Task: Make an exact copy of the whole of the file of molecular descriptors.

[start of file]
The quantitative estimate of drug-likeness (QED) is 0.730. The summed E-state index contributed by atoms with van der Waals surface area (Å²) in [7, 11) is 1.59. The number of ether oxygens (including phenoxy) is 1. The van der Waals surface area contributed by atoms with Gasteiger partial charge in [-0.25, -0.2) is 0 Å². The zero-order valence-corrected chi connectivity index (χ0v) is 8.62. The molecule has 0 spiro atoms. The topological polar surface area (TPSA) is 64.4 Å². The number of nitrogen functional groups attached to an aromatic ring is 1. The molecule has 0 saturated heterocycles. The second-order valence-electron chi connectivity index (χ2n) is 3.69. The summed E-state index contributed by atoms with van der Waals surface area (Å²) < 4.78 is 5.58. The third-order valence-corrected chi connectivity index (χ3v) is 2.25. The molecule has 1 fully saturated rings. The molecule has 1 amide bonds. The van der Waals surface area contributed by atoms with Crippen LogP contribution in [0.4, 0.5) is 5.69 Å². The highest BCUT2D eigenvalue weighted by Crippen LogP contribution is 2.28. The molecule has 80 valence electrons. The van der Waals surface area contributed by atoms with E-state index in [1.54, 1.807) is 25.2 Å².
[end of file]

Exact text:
The quantitative estimate of drug-likeness (QED) is 0.730. The summed E-state index contributed by atoms with van der Waals surface area (Å²) in [7, 11) is 1.59. The number of ether oxygens (including phenoxy) is 1. The van der Waals surface area contributed by atoms with Gasteiger partial charge in [-0.25, -0.2) is 0 Å². The zero-order valence-corrected chi connectivity index (χ0v) is 8.62. The molecule has 0 spiro atoms. The topological polar surface area (TPSA) is 64.4 Å². The number of nitrogen functional groups attached to an aromatic ring is 1. The molecule has 0 saturated heterocycles. The second-order valence-electron chi connectivity index (χ2n) is 3.69. The summed E-state index contributed by atoms with van der Waals surface area (Å²) < 4.78 is 5.58. The third-order valence-corrected chi connectivity index (χ3v) is 2.25. The molecule has 1 fully saturated rings. The molecule has 1 amide bonds. The van der Waals surface area contributed by atoms with Crippen LogP contribution in [0.4, 0.5) is 5.69 Å². The highest BCUT2D eigenvalue weighted by Crippen LogP contribution is 2.28. The molecule has 80 valence electrons. The van der Waals surface area contributed by atoms with E-state index in [1.54, 1.807) is 25.2 Å².